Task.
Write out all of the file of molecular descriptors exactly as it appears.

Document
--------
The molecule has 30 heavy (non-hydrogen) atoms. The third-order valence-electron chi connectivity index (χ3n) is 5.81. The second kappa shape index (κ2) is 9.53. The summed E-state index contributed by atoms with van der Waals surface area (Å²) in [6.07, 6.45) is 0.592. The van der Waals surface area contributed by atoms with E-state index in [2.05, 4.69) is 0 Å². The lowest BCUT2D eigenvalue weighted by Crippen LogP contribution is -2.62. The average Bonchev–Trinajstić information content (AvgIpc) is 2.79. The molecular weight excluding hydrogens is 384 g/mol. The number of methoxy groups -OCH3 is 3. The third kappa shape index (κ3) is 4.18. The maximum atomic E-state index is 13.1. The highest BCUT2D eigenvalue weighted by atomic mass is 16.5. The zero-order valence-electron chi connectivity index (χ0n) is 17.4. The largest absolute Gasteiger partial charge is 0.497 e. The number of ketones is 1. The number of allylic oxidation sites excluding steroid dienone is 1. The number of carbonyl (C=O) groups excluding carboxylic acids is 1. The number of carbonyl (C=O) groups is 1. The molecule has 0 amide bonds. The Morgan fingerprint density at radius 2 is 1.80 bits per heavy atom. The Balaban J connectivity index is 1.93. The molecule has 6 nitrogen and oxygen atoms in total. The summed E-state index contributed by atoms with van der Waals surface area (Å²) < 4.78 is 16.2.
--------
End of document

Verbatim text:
The molecule has 30 heavy (non-hydrogen) atoms. The third-order valence-electron chi connectivity index (χ3n) is 5.81. The second kappa shape index (κ2) is 9.53. The summed E-state index contributed by atoms with van der Waals surface area (Å²) in [6.07, 6.45) is 0.592. The van der Waals surface area contributed by atoms with E-state index in [2.05, 4.69) is 0 Å². The lowest BCUT2D eigenvalue weighted by Crippen LogP contribution is -2.62. The average Bonchev–Trinajstić information content (AvgIpc) is 2.79. The molecular weight excluding hydrogens is 384 g/mol. The number of methoxy groups -OCH3 is 3. The third kappa shape index (κ3) is 4.18. The maximum atomic E-state index is 13.1. The highest BCUT2D eigenvalue weighted by atomic mass is 16.5. The zero-order valence-electron chi connectivity index (χ0n) is 17.4. The largest absolute Gasteiger partial charge is 0.497 e. The number of ketones is 1. The number of allylic oxidation sites excluding steroid dienone is 1. The number of carbonyl (C=O) groups excluding carboxylic acids is 1. The number of carbonyl (C=O) groups is 1. The molecule has 0 amide bonds. The Morgan fingerprint density at radius 2 is 1.80 bits per heavy atom. The Balaban J connectivity index is 1.93. The molecule has 6 nitrogen and oxygen atoms in total. The summed E-state index contributed by atoms with van der Waals surface area (Å²) < 4.78 is 16.2.